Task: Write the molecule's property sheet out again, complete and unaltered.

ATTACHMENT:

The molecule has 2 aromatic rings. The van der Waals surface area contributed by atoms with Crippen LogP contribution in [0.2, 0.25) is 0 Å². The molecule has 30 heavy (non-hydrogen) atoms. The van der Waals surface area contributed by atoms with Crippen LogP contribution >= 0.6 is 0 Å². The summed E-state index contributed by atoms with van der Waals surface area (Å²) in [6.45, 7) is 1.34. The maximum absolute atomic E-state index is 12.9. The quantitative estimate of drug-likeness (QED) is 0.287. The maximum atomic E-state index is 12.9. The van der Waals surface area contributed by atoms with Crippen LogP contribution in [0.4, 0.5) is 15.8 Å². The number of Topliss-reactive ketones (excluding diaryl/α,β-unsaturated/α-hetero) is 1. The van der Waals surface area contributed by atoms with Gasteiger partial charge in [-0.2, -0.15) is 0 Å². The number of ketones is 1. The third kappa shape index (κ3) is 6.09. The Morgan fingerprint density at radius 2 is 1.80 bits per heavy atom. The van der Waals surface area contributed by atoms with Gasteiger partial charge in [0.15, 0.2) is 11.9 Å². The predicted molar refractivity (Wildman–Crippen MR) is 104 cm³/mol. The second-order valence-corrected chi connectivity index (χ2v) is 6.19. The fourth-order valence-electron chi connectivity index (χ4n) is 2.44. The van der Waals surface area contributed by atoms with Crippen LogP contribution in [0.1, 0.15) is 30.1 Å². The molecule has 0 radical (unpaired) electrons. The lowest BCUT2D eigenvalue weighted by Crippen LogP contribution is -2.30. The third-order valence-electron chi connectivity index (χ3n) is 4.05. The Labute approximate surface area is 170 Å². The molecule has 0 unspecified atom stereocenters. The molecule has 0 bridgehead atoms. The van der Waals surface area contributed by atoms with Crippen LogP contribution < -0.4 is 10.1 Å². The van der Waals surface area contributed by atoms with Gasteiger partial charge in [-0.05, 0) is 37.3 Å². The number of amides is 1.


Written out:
The molecule has 2 aromatic rings. The van der Waals surface area contributed by atoms with Crippen LogP contribution in [0.2, 0.25) is 0 Å². The molecule has 30 heavy (non-hydrogen) atoms. The van der Waals surface area contributed by atoms with Crippen LogP contribution >= 0.6 is 0 Å². The summed E-state index contributed by atoms with van der Waals surface area (Å²) in [6.45, 7) is 1.34. The maximum absolute atomic E-state index is 12.9. The quantitative estimate of drug-likeness (QED) is 0.287. The maximum atomic E-state index is 12.9. The van der Waals surface area contributed by atoms with Crippen LogP contribution in [0.4, 0.5) is 15.8 Å². The number of Topliss-reactive ketones (excluding diaryl/α,β-unsaturated/α-hetero) is 1. The van der Waals surface area contributed by atoms with Gasteiger partial charge in [-0.2, -0.15) is 0 Å². The number of ketones is 1. The third kappa shape index (κ3) is 6.09. The Morgan fingerprint density at radius 2 is 1.80 bits per heavy atom. The van der Waals surface area contributed by atoms with Gasteiger partial charge in [0.15, 0.2) is 11.9 Å². The predicted molar refractivity (Wildman–Crippen MR) is 104 cm³/mol. The second-order valence-corrected chi connectivity index (χ2v) is 6.19. The fourth-order valence-electron chi connectivity index (χ4n) is 2.44. The van der Waals surface area contributed by atoms with Crippen LogP contribution in [0.1, 0.15) is 30.1 Å². The molecule has 0 radical (unpaired) electrons. The lowest BCUT2D eigenvalue weighted by Crippen LogP contribution is -2.30. The third-order valence-electron chi connectivity index (χ3n) is 4.05. The Labute approximate surface area is 170 Å². The molecule has 0 unspecified atom stereocenters. The molecule has 0 bridgehead atoms. The van der Waals surface area contributed by atoms with Crippen LogP contribution < -0.4 is 10.1 Å². The van der Waals surface area contributed by atoms with Gasteiger partial charge in [-0.05, 0) is 37.3 Å². The number of amides is 1.